Jacobean Oak Chairs
Chairs in the Jacobean era were solidly built of oak wood. Some Jacobean chairs were much like those of the Louis XIII style, having the short solid wood back covered with leather, damask, or tapestry, put on with brass or silver nails and fringe around the edge of the seat.
Jacobean Chair, c.1620.
Gilt and painted wood with red velvet back. Likely belonged to a wealthy owner.
Other chairs of the Jacobean era harked back to medieval times and were heavily turned. In the mid eighteenth century Horace Walpole remarks of Jacobean age turned chairs like the one below: "The seats are triangular, the backs, arms and legs loaded with turnery".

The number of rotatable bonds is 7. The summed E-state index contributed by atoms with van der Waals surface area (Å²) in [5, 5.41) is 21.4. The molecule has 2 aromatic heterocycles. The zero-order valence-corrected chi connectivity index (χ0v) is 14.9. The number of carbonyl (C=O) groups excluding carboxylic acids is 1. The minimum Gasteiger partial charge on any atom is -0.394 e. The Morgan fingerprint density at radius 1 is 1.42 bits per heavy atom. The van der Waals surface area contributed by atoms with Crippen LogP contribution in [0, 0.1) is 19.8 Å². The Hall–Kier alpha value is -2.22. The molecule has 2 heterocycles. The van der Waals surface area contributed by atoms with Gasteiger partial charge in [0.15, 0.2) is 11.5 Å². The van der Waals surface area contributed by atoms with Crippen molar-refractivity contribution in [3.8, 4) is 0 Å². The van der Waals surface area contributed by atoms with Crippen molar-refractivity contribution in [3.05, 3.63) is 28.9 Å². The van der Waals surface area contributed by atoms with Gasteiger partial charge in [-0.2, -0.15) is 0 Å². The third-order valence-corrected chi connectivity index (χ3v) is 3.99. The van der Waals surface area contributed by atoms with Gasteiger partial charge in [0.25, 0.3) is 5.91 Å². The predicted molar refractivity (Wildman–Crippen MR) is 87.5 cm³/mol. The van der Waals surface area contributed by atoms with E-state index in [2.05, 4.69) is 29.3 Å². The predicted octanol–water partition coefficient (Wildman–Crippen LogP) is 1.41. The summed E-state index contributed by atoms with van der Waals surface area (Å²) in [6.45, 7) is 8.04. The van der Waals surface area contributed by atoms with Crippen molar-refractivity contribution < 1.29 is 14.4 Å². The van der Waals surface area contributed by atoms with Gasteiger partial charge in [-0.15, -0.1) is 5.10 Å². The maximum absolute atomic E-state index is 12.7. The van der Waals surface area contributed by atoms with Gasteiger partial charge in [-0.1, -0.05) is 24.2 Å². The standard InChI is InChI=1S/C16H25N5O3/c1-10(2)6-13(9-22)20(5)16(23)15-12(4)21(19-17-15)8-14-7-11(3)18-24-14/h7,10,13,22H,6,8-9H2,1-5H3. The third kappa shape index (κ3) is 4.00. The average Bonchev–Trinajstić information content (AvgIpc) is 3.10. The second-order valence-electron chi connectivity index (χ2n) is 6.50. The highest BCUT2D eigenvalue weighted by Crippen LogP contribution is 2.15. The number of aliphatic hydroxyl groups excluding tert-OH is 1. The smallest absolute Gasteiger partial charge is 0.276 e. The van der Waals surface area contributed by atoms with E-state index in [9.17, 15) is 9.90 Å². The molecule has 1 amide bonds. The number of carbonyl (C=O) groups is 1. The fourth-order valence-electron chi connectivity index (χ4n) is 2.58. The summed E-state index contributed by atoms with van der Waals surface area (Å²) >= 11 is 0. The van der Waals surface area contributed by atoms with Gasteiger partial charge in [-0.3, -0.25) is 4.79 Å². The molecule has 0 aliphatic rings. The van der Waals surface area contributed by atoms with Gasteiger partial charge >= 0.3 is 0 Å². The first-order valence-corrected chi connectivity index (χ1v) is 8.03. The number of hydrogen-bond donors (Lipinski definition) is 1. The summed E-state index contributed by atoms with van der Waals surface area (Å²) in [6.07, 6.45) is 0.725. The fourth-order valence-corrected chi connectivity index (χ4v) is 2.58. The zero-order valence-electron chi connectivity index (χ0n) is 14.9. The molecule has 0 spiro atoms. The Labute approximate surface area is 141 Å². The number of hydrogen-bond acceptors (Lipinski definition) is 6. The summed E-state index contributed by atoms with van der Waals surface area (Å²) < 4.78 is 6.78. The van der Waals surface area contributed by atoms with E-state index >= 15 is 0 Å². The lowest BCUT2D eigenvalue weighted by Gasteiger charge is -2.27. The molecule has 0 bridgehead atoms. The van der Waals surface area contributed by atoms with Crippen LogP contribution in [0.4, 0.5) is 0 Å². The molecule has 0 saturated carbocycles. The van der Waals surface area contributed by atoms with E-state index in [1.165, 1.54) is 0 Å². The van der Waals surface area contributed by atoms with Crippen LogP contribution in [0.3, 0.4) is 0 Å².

Jacobean Turned Chair, Reproduction.
An extreme changing in women's dresses length that had begun during the Elizabethan period (see Elizabethan dress) and continued under James I where the farthingales or whalebone hooped petticoats ballooned in size led to the development of Elizabethan or Jacobean "farthingale" chairs. These oak chairs were designed to accommodate and show off womens' farthingales.
Farthingale Chair, with Turkey Work, c.1645
Farthingale chairs, really a kind of back stool, had no arms, had low, solid backs, which were padded, had high-raised seats, and used a lot of upholstery in the seats. Upholstery used on Farthingale chairs was sometimes expensive foreign velvet, fancy embroidery, and often used was "Turkey" work, a form of knotted woollen carpeting on a canvas backing often floral patterned and inspired by imported Persian and Turkish carpets and rugs. Such fineness was in contrast to their rather plain legs and stretchers.
The description "farthingale" is thought to have originated in Victorian times.